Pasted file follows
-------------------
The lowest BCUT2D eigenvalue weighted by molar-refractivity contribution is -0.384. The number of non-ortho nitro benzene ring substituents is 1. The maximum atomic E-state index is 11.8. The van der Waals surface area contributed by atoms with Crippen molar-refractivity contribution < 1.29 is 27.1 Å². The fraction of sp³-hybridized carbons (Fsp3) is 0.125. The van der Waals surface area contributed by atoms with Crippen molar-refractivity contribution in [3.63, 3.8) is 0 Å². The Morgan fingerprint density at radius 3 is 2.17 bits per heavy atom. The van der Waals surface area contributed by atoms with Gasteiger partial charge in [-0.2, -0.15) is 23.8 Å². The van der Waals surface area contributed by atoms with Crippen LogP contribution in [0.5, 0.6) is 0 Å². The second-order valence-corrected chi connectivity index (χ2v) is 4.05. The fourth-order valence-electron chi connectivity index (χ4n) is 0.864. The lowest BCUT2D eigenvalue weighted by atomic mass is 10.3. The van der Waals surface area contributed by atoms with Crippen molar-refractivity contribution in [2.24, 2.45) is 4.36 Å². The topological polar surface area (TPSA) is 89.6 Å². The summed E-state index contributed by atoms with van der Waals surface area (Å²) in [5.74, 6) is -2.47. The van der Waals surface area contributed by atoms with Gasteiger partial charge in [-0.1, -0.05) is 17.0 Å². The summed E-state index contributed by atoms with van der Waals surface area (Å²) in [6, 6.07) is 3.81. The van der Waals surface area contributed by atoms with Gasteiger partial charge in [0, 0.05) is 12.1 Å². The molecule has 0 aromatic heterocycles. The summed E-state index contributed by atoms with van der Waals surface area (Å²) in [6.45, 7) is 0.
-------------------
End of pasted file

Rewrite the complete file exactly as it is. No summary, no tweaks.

The lowest BCUT2D eigenvalue weighted by molar-refractivity contribution is -0.384. The number of non-ortho nitro benzene ring substituents is 1. The maximum atomic E-state index is 11.8. The van der Waals surface area contributed by atoms with Crippen molar-refractivity contribution < 1.29 is 27.1 Å². The fraction of sp³-hybridized carbons (Fsp3) is 0.125. The van der Waals surface area contributed by atoms with Crippen molar-refractivity contribution in [3.63, 3.8) is 0 Å². The Morgan fingerprint density at radius 3 is 2.17 bits per heavy atom. The van der Waals surface area contributed by atoms with Gasteiger partial charge in [-0.2, -0.15) is 23.8 Å². The van der Waals surface area contributed by atoms with Crippen LogP contribution in [0.5, 0.6) is 0 Å². The second-order valence-corrected chi connectivity index (χ2v) is 4.05. The fourth-order valence-electron chi connectivity index (χ4n) is 0.864. The lowest BCUT2D eigenvalue weighted by atomic mass is 10.3. The van der Waals surface area contributed by atoms with Crippen molar-refractivity contribution in [2.24, 2.45) is 4.36 Å². The topological polar surface area (TPSA) is 89.6 Å². The summed E-state index contributed by atoms with van der Waals surface area (Å²) in [5.74, 6) is -2.47. The van der Waals surface area contributed by atoms with Gasteiger partial charge in [-0.1, -0.05) is 17.0 Å². The summed E-state index contributed by atoms with van der Waals surface area (Å²) in [6, 6.07) is 3.81. The van der Waals surface area contributed by atoms with Gasteiger partial charge in [0, 0.05) is 12.1 Å². The molecule has 0 aromatic heterocycles. The summed E-state index contributed by atoms with van der Waals surface area (Å²) in [6.45, 7) is 0.